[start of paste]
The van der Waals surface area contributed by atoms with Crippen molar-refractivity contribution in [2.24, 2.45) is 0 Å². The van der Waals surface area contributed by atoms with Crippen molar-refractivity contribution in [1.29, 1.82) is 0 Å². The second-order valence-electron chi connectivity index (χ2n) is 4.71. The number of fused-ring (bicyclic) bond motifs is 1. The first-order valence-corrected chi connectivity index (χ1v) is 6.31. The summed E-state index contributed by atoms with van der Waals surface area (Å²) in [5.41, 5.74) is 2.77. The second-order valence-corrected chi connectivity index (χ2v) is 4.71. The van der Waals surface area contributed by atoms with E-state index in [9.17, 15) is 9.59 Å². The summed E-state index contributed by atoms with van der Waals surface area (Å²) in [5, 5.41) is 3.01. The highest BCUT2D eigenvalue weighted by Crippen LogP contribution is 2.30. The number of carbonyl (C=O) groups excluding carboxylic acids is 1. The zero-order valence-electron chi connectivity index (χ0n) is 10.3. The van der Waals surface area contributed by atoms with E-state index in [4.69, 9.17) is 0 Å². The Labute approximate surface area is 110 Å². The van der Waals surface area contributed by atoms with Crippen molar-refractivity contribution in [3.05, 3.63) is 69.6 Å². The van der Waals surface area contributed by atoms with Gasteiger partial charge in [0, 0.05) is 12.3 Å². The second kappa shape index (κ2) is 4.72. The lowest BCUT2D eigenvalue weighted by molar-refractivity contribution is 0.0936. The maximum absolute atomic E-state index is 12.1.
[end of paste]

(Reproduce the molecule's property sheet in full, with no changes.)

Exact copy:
The van der Waals surface area contributed by atoms with Crippen molar-refractivity contribution in [2.24, 2.45) is 0 Å². The van der Waals surface area contributed by atoms with Crippen molar-refractivity contribution in [1.29, 1.82) is 0 Å². The second-order valence-electron chi connectivity index (χ2n) is 4.71. The number of fused-ring (bicyclic) bond motifs is 1. The first-order valence-corrected chi connectivity index (χ1v) is 6.31. The summed E-state index contributed by atoms with van der Waals surface area (Å²) in [5.41, 5.74) is 2.77. The second-order valence-corrected chi connectivity index (χ2v) is 4.71. The van der Waals surface area contributed by atoms with E-state index in [9.17, 15) is 9.59 Å². The summed E-state index contributed by atoms with van der Waals surface area (Å²) in [5, 5.41) is 3.01. The highest BCUT2D eigenvalue weighted by Crippen LogP contribution is 2.30. The number of carbonyl (C=O) groups excluding carboxylic acids is 1. The zero-order valence-electron chi connectivity index (χ0n) is 10.3. The van der Waals surface area contributed by atoms with E-state index in [4.69, 9.17) is 0 Å². The Labute approximate surface area is 110 Å². The van der Waals surface area contributed by atoms with Crippen molar-refractivity contribution in [3.05, 3.63) is 69.6 Å². The van der Waals surface area contributed by atoms with Gasteiger partial charge in [0, 0.05) is 12.3 Å². The second kappa shape index (κ2) is 4.72. The lowest BCUT2D eigenvalue weighted by molar-refractivity contribution is 0.0936. The maximum absolute atomic E-state index is 12.1.